OOP is about modularity

The source code for an object can be written and maintained independently of the source code for other objects. Once created, an object can be easily passed around inside the system.

Rubbish. The concept of modular programming has existed in non-OO languages for many years, so this argument cannot be used to explain why OO is supposed to be better than non-OO. Just as it is possible in any language to hold the source code for an entire application in a single file, it is just as possible, in any language, to break that source code into smaller modules so that the source code for each module can be maintained and compiled independently of all other modules.

Besides, any software which consists of multiple classes is automatically "modular" as each class can be considered to be a self-contained "module". The critical factor is how well each module or class is designed.

OOP is about plugability

If a particular object turns out to be problematic, you can simply remove it from your application and plug in a different object as its replacement. This is analogous to fixing mechanical problems in the real world. If a bolt breaks, you replace it, not the entire machine.

Rubbish. This is the same as modularity where the source code for any individual module can be modified, recompiled and inserted into the application without having to touch any of the other modules.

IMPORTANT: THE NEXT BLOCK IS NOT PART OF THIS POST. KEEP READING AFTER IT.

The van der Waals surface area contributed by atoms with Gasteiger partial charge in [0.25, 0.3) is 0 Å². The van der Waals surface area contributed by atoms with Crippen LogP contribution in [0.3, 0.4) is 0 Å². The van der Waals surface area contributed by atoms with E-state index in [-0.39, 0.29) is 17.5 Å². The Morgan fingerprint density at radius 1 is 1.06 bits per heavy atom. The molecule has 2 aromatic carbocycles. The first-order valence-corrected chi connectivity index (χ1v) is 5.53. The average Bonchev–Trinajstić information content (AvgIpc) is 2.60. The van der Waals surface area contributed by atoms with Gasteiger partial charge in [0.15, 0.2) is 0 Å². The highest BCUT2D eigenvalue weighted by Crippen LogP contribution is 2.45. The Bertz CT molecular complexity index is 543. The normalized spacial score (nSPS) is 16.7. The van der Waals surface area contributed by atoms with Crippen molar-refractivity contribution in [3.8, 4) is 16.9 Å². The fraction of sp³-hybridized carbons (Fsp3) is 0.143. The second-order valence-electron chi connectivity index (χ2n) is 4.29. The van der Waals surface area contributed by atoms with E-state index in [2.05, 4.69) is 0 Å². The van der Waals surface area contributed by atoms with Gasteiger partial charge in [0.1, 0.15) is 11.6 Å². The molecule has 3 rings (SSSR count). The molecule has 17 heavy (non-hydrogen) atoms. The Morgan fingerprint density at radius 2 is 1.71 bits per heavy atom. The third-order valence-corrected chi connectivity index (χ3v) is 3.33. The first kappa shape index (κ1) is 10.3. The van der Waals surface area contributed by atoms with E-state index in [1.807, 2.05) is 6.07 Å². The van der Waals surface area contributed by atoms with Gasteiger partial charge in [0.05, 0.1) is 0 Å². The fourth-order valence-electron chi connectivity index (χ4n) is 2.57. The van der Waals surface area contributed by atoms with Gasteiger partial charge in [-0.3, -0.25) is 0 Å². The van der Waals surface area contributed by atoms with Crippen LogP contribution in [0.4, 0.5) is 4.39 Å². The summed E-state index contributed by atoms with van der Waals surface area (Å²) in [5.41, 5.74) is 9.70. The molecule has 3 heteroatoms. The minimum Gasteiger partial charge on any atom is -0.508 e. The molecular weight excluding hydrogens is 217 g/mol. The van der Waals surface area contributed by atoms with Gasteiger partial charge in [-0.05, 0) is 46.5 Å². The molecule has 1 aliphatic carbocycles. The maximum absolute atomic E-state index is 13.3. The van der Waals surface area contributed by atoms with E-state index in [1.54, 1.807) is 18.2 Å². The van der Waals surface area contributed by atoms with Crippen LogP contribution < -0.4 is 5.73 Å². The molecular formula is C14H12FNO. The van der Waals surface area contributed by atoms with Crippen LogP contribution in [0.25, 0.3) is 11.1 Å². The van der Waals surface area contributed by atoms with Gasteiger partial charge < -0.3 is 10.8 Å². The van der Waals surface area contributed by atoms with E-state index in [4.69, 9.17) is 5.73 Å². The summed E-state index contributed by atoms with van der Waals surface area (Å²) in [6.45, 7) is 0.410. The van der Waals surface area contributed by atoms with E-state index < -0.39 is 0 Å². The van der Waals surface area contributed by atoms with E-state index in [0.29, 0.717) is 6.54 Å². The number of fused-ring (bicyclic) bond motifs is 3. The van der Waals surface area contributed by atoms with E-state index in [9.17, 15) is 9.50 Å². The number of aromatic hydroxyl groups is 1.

OOP is about implementation hiding

By interacting only with an object's methods, the details of its internal implementation remain hidden from the outside world.

In the first place implementation hiding was never one of the aims of OOP, it is merely a by-product of encapsulation. The outside world can see the method names which can be used on a object, but not the code which exists behind those method names.

In the second place implementation hiding is not unique to OOP, nor did it suddenly appear because of OOP. In any language, whether it is object oriented, procedural, functional, or whatever, when you write a function or procedure (and remember that a class method is nothing more than a procedural function within a class) all you are exposing to the outside world, including programmers who write code which calls that function, is the function's signature, as in:

$return = functionName(arg1, arg2, ..., argX);           // procedural
$return = $object->functionName(arg1, arg2, ..., argX);  // object oriented

Here you are identifying three things: